Americus Times-Recorder, Americus, Georgia

Local News

October 23, 2012

South Georgia Boy Scout Councils approve merger plan

Valdosta — In an effort to better serve youth, the Boy Scouts of America across South Georgia will undergo some major changes. A new business model, designed to better serve the youth of South Georgia, has been adopted that will offer great opportunities and resources to the volunteers and Scouts of the area. In a combined vote of 49-1 the voting members of both councils approved a plan of merger which creates a single Boy Scout Council.

Since May, a study committee comprised of members of the Executive Board of the Chehaw Council, headquartered in Albany, have had several meetings to investigate the viability of the Chehaw Council, BSA as an independent scout council. The conclusion that “business as usual” was not in the best interest of the youth of the 17 counties served by the Chehaw Council (Baker, Calhoun, Clay, Crisp, Dooly, Dougherty, Early, Lee, Miller, Mitchell, Schley, Sumter, Terrell, Tift, Turner, Wilcox and Worth).

Coinciding with this timeline, the Executive Committee of the Alapaha Area Council, headquartered in Valdosta, recognized the need to also look at a better way of doing business, based on available resources; decreases in traditional funding, to include United Way support; and the fact that in the business world, smaller is not always better. Volunteers on the Alapaha Area Council Executive Committee reached out to the Chehaw Study Committee with a proposal to merge these two territories into one new council, providing the chance to better serve more youth, increase the number of volunteers and decrease operation overhead caused by duplication of services for the two areas.  The Alapaha Area Council’s service area encompasses 12 counties (Atkinson, Ben Hill, Berrien, Brooks, Clinch, Coffee, Cook, Echols, Irwin, Jeff Davis, Lanier and Lowndes).

Seven “Fireside Chats” were held in numerous locations in both council territories to provide the volunteers delivering the Scouting program with information related to the discussions and answer any questions they had regarding the potential merger. The response from the volunteers at all meetings was very positive and they anticipated greater opportunities for their Scouts as a new council.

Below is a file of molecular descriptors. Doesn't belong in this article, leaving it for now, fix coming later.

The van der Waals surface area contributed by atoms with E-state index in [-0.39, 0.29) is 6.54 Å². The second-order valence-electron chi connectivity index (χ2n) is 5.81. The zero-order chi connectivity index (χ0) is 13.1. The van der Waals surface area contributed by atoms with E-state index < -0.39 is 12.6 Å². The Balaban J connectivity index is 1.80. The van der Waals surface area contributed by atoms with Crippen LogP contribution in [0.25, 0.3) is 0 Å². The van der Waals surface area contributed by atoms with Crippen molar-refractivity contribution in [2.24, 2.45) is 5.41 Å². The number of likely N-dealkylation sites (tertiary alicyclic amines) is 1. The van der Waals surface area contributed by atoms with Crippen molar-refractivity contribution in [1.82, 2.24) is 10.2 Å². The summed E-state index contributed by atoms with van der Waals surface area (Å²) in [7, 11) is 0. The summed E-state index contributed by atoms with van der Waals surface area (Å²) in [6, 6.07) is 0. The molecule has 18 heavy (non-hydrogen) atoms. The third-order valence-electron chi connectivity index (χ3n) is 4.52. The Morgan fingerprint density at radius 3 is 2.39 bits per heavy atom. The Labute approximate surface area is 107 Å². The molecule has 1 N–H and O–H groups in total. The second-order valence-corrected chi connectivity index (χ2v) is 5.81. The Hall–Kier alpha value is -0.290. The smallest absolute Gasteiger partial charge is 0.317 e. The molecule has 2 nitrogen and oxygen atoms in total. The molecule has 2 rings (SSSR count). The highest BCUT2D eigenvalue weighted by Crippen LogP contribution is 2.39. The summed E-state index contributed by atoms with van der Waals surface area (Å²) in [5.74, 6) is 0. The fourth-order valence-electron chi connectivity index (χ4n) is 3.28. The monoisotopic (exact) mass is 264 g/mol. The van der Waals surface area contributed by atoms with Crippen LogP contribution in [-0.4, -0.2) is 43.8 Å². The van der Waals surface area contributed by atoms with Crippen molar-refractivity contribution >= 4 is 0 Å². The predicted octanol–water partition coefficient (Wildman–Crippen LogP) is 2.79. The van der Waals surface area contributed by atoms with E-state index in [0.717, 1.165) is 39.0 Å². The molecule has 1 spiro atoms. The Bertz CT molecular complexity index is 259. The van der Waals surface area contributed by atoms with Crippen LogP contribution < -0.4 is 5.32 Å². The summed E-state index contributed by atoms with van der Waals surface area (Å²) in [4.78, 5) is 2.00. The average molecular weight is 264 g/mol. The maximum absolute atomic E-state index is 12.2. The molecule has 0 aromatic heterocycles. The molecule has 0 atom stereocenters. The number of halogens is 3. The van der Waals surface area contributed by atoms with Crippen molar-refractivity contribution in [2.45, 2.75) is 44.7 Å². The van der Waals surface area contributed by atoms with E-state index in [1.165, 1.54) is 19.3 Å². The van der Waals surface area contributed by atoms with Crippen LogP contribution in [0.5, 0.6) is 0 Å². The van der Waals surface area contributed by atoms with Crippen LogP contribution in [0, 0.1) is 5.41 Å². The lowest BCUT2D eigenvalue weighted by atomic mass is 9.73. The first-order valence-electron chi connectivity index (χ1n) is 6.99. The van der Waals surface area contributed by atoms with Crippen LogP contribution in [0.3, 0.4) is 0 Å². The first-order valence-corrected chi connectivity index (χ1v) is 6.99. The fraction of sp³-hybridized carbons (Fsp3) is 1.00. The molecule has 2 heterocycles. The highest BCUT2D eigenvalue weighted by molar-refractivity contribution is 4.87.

Questions arose from Board members of both councils, as well as unit level volunteers, related to the future of both councils’ camp properties. Scout camps are where the promise of outdoor adventure happens for Scouts, and both properties are near and dear to the hearts of volunteers in their respective areas. All parties were assured that there are no plans to sell, or otherwise dispose of either property. In fact, having two different locations for the combined new council to hold weekend camping activities for units as well as district or council events will only enhance that promise of outdoor adventure for all.

So what’s next? Effective Nov. 1, the new council territory will be temporarily called the South Georgia Council. Volunteers and Scouts will have an opportunity to submit ideas for the name of the new council, as well as the new council shoulder patch that all Scouts and volunteers will wear on their uniforms. Also beginning Nov. 1, the process of merging internal records related to membership, advancement and accounting will begin.

Scouts and their adult leaders meeting weekly in Scout units all across the territory will see no change to what they do each week. What they will see, however, is more opportunities for program options, expanded training opportunities for adult leaders, and a greater chance to enhance those Scouting memories that last a lifetime.

Business and individual donors to their local Scout councils can be assured now that their charitable dollars will be maximized in those program and training enhancements for the Scouts and volunteers and not spent on unnecessary overhead in duplication of services, etc. A contribution to Scouting in the new council will definitely have a greater impact on Scouting for youth than ever before.

Matt Hart, current Scout executive and CEO for the Alapaha Area Council, will serve as Scout executive for the South Georgia Council.

Scouting, now it its 103rd year, has seen many changes, but the principles of duty to God, duty to country, and duty to other people taught in the Scouting program are timeless and maintain their importance today. Some say that these principles are more important now than ever before.

The new South Georgia Council will serve approximately 5,000 youth annually in 120 units across the 29-county territory.

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